5. Vijecnica (Sarajevo City Hall)
The beautiful pseudo-Moorish facades of Vijećnica are a remnant of the Austro-Hungarian occupation. Officially opened in 1896, the building initially served as a City Hall, before being converted into the National and University Library of Bosnia and Herzegovina in 1949.
On the fateful night of 25 August 1992, fire ignited by grenades ripped through the historic library building. The intentional fire destroyed the building and 90% of its collection of 2 million books, including literature recording the country’s multicultural life under the Ottoman and Austro-Hungarian empires.
In 2014, with the assistance of UNESCO, this iconic landmark was restored to its formal glory.
Be enthralled by the building’s orange and yellow motifs, the Islam-influenced arches and its hand-painted stained-glass ceiling. The entry fee is KM2.00 (S$2.58 ).
Address: Obala Kulina bana, Sarajevo 71000, Bosnia & Herzegovina.
6. Yellow Bastion (Zuta Tabija) and White Bastion (Bijela Tabija)
The Yellow Bastion and White Bastion are part of the old walls which protected the city. Located high up on the hills, you can get the best view of Sarajevo at these two historical fortresses.
The Yellow Bastion or the Zuta Tabija is probably the best place in Sarajevo to watch the sunset. The stunning paranomic view of Sarajevo from the Yellow Bastion will take your breath away. To reach the Yellow Bastion, you have to pass through the Kovaći Cemetery near the Sebilj fountain. The Kovaći Cemetery is the resting place for the young men who had lost their lives during the Bosnian war. A simple open-air café sits at the Yellow Bastion.
At about ten minutes’ walk away is the White Bastion or the Bijela Tabija. An ancient fort overlooking Sarajevo, the White Bastion (Bijela Tabija) is a national monument of Bosnia and Herzegovina built in 1550. Situated at the top of the Vratnik hill at an altitude of 667 m, you can admire the arresting panoramic view of Sarajevo, with its red roofs and ancient mosques.
7. Gazi Husrev-beg Mosque
Situated in Baščaršija’s Stari Grad municipality, this impressive dome-shaped monument is one of the most iconic Ottoman structures in the Balkans, and the most popular place of worship in Bosnia and Herzegovina.
The chanting of prayers resonates throughout the Baščaršija neighbourhood, while graceful Bosnian women dressed in colourful Hijabs and vibrant long garments gather in the square.
Built in the centre of Baščaršija since 1530 by famous Ottoman architect Adzem Esir Ali “Alaüddin”, Gazi Husrev-beg Mosque is open to visitors. It is advisable for women to wear appropriately.
Address: Sarači 8, Sarajevo 71000, Bosnia & Herzegovina.
8. Latin Bridge
Latin Bridge was famously known for being the assassination site of Archduke Franz Ferdinand (the heir to the Austrian throne) and his pregnant wife. The assassination, which took place on 28 June 1914, sparked one of the greatest tragedies in modern history—World War I.
This Ottoman-era bridge has stood over the River Miljacka since 1798.
Address: Stari Grad Sarajevo, Sarajevo 71000, Bosnia & Herzegovina.
9. Tunnel Museum
After the communist government of Yugoslavia fell in 1990, Yugoslavia split into six independent countries—Slovenia, Serbia, Croatia, Montenegro, Bosnia & Herzegovina and Macedonia. The Bosnian war from 1992-1995 was fought to maintain the country’s independence.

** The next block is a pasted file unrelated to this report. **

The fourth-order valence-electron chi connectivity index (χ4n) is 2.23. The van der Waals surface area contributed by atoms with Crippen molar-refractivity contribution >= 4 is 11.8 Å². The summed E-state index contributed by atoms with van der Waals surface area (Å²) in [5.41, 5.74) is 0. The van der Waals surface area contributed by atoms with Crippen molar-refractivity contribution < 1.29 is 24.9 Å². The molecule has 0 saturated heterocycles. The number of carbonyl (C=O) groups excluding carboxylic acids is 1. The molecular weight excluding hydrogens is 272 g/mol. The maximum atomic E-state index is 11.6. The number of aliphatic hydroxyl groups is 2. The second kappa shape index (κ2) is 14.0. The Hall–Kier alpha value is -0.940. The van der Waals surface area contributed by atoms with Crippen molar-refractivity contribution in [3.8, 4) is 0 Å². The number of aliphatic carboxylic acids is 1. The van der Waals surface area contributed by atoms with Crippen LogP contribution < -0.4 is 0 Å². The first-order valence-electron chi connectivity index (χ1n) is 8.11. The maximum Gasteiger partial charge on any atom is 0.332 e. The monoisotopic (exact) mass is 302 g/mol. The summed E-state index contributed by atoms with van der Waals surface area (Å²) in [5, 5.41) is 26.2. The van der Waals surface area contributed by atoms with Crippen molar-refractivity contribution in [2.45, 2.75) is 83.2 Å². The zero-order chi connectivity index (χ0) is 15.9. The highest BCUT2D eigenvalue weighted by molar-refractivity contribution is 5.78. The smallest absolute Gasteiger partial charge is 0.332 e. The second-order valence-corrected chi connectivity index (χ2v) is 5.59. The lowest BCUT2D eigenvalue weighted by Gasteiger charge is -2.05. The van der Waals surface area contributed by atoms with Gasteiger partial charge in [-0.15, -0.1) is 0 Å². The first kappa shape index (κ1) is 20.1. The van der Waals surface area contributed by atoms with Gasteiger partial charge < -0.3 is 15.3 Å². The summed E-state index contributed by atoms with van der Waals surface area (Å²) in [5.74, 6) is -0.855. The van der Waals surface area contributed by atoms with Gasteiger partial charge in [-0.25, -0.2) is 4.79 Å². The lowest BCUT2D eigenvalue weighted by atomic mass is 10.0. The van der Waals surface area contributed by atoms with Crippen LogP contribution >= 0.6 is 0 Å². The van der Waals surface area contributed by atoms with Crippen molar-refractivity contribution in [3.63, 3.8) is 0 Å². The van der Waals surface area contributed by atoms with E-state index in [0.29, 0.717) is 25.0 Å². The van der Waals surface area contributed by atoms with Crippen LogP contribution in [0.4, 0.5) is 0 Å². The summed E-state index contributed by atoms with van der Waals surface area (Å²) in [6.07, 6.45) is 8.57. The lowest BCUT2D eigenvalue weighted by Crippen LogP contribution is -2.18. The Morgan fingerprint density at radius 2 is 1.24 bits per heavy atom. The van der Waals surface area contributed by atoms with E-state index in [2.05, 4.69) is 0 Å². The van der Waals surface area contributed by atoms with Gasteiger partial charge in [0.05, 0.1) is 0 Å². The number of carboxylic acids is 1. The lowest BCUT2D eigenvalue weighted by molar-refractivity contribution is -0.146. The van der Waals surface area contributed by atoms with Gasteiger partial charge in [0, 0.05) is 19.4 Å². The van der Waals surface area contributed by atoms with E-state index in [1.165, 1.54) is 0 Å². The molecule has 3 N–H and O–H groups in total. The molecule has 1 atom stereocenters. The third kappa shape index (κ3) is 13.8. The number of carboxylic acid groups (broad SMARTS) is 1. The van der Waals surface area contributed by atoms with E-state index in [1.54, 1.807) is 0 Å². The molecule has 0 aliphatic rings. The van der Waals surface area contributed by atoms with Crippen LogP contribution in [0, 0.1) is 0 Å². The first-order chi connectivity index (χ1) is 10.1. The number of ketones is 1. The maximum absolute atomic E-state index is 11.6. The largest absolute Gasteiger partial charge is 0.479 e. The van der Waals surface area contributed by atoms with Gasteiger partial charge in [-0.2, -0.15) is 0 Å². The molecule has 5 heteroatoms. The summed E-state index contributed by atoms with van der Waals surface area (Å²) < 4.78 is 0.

During this period, Sarajevo was completely surrounded by Serbian forces on all sides.
The siege lasted for almost 4 years, during which the only access to the outside world was this tunnel. Also known as the Tunnel of Hope, it linked the city to the neighbourhoods of Dobrinja and Butmir. The tunnel served as the only way in and out of the city during the war, allowing food, war supplies, and humanitarian aid to come into the city, and for people to get out.
The tunnel museum has a small exhibition displaying war photos, newspaper clippings, weaponry, and a short film about the war. The museum was built after the war, and serves as the entrance to a short section of the 1m wide, 1.6m high hand-dug tunnel built under the airport runway.
The highlight of the museum is the opportunity to enter the tunnel, whereby visitors can crawl through 20 metres of the original 800-metre long dark tunnel, and gain some insight into the dreadful Bosnian war.
Looking at some of the displays at the museum was both heart-wrenching and sobering. The people struggled in many ways—fearing for their lives and figuring out ways to survive.
Address: Tuneli 1, Sarajevo 71000, Bosnia & Herzegovina.
10. Sacred Heart Cathedral
The Sacred Heart Cathedral or the Cathedral of Jesus’ Heart was consecrated in 1889. This neo-Gothic architectural-style cathedral is infused with Romanesque elements and situated at Ferhadija street just outside Baščaršija. Made of yellow sandstone and reddish lime-stone, the cathedral has two bell towers that are 43.2 metres high. The Sacred Heart Cathedral remains a distinctive icon of Sarajevo’s skyline in this Muslim-dominated country. You can also find the famous Sarajevo Roses around the Cathedral.
The cathedral is open daily and there is no entrance fee.
Address: Trg Fra Grge Martića 2, Sarajevo 71000, Bosnia & Herzegovina
11. Park Princeva
Park Princeva is a restaurant hidden high up Sarajevo—above one of Sarajevo’s oldest neighbourhood located on the river Miljacka. Due to its fantastic location, this restaurant has been a favourite gathering venue for poets, bohemians and travellers. This restaurant has received many important guests, including previous US-president Bill Clinton, actor Richard Gere, and magician David Copperfield!
Dine at Park Princeva for an unforgettable experience, while admiring the beautiful and panoramic view of Sarajevo.
Address: Iza Hrida 7, Saraj